Disabilities were measured from answers to self-reported survey questions that assessed mobility, strength and upper and lower body functional limitations. They also examined information about early life experiences, adult social economic status, marriage and health-related behaviors to determine what influence these might have on disabilities.
Statistical analyses of survey responses showed emerging patterns in the functional health of these seniors.
Early life events, adult socioeconomic status, marital status and health behaviors explained disparities in the limitations men experienced, but didn't do so as clearly for women.
Aging White men overall started out with less than one disabling limitation on average, but every year slightly increased until age 75 when they had slightly more than two.
Mexican-American women, who fared the worst, reached 75 with twice as many physical limitations on average as White mennearly five.
Mexican-American men, African-American men, White men and White women did not vary significantly in the rate at which they developed disabilities as they aged. However, African-American women gained more disabilities early on. After their mid-60s, the rate of disabilities began to decrease. By age 75, it appeared the pace of acquiring disabilities had stabilized.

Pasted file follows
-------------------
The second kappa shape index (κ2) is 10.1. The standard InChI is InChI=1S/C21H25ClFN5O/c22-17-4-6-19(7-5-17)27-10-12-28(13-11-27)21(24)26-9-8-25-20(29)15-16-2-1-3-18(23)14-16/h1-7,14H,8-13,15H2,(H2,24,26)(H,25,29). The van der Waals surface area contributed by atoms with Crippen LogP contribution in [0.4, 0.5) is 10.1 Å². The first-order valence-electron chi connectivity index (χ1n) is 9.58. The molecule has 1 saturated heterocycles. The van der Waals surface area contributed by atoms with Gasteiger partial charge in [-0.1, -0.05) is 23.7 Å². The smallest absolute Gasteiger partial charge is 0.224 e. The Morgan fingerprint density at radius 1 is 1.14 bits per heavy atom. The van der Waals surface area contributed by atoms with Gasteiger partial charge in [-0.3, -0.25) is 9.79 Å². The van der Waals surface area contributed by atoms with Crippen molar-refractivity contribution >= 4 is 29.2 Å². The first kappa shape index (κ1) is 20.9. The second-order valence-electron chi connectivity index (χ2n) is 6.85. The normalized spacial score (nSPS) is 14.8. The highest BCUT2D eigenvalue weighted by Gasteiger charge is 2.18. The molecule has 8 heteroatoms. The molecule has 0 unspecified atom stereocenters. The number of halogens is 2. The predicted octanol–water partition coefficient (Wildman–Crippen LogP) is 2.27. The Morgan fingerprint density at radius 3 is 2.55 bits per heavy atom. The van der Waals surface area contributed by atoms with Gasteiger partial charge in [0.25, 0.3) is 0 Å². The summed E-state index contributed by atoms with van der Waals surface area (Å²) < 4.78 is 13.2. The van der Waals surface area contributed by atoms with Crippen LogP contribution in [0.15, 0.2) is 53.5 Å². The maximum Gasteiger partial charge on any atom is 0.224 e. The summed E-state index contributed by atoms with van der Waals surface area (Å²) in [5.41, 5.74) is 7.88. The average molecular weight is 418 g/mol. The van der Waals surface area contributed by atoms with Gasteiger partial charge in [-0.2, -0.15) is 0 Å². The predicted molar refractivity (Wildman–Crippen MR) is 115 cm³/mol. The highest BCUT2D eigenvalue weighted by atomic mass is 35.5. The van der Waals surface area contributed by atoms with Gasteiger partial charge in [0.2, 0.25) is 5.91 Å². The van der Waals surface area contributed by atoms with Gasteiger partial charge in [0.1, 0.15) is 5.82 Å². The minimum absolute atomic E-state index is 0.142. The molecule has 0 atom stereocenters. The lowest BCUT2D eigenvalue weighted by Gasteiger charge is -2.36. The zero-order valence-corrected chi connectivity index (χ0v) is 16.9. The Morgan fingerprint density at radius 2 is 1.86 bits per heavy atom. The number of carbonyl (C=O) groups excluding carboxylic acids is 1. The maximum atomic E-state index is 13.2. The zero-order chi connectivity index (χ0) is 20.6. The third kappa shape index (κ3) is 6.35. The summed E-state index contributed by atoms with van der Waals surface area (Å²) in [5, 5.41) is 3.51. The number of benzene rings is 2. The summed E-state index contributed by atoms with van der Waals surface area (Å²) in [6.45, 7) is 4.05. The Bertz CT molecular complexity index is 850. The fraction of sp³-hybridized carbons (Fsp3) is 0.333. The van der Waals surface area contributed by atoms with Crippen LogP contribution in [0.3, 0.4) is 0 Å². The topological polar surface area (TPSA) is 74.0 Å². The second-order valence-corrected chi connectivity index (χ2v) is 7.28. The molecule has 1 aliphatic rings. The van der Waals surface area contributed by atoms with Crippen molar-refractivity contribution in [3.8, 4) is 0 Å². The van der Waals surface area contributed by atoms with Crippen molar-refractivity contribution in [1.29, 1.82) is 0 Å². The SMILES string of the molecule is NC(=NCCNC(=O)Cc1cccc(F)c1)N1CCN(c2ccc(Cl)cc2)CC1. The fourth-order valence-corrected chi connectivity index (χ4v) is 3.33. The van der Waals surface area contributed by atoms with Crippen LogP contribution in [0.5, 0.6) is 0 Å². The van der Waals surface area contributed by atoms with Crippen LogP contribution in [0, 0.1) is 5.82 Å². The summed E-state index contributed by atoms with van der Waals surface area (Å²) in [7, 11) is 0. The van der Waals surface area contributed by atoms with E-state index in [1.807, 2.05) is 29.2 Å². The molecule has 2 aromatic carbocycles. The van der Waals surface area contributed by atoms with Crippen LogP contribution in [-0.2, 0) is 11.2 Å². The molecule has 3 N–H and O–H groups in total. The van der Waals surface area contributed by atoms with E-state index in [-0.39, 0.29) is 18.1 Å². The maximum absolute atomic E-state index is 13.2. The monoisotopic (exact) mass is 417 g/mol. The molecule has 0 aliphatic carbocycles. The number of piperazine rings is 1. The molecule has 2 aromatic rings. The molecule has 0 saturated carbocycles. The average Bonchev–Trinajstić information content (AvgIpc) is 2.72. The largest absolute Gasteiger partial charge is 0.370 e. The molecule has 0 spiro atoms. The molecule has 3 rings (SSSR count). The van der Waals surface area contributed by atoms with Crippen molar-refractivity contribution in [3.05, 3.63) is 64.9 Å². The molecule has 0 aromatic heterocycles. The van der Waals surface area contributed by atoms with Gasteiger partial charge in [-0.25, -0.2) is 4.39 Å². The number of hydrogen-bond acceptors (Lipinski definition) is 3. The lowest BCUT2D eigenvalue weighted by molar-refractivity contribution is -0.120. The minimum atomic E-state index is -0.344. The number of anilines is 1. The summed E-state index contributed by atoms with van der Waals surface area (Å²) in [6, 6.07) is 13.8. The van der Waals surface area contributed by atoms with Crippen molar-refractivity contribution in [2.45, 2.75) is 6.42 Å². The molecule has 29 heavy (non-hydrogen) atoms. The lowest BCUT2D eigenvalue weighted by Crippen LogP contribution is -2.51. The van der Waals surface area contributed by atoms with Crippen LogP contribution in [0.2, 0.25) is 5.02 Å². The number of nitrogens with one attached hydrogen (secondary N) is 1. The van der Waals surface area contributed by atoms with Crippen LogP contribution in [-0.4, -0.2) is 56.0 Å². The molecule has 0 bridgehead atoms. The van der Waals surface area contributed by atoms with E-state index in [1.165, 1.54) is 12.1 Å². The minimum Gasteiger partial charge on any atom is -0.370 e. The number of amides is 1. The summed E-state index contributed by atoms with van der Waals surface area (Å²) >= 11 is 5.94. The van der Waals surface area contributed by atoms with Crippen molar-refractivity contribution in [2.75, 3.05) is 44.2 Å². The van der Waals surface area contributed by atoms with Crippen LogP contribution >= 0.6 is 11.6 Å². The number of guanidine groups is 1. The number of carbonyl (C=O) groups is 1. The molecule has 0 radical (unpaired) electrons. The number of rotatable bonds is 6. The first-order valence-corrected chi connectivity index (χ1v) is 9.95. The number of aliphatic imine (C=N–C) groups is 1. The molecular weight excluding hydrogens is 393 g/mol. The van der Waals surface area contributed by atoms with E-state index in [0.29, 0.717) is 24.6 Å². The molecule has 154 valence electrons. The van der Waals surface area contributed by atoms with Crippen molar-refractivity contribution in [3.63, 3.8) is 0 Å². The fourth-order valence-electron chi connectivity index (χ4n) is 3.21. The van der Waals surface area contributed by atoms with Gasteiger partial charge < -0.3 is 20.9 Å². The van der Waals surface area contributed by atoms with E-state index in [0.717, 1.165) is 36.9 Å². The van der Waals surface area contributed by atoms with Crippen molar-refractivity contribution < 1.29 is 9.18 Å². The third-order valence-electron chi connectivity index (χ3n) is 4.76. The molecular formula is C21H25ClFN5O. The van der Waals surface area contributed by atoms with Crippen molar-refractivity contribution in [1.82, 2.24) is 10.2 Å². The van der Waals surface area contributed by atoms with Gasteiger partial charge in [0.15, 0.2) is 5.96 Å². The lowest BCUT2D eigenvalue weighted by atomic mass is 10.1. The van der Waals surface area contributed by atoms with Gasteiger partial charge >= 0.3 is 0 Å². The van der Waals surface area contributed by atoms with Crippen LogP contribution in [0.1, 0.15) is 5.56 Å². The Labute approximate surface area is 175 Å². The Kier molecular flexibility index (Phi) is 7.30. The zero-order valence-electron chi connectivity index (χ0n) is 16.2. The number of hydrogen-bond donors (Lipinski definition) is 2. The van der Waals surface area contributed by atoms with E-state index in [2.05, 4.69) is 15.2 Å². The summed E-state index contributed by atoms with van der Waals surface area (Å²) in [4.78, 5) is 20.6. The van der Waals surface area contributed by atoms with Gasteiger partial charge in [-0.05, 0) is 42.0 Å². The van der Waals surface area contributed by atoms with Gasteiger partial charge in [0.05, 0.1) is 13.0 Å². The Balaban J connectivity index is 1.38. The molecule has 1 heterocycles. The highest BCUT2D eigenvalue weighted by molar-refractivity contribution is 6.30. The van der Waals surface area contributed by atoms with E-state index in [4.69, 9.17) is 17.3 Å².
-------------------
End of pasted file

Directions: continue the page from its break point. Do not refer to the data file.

Warner said new information about physical health changes with age emerged when race/ethnicity and gender were jointly examined.
According to the researchers, this study's findings demonstrate the need for health-preventions efforts aimed at eliminating functional health disparities overall, but also point to the need for further research and interventions that address the unique health experiences of African American wom
|Contact: Susan Griffith|
Case Western Reserve University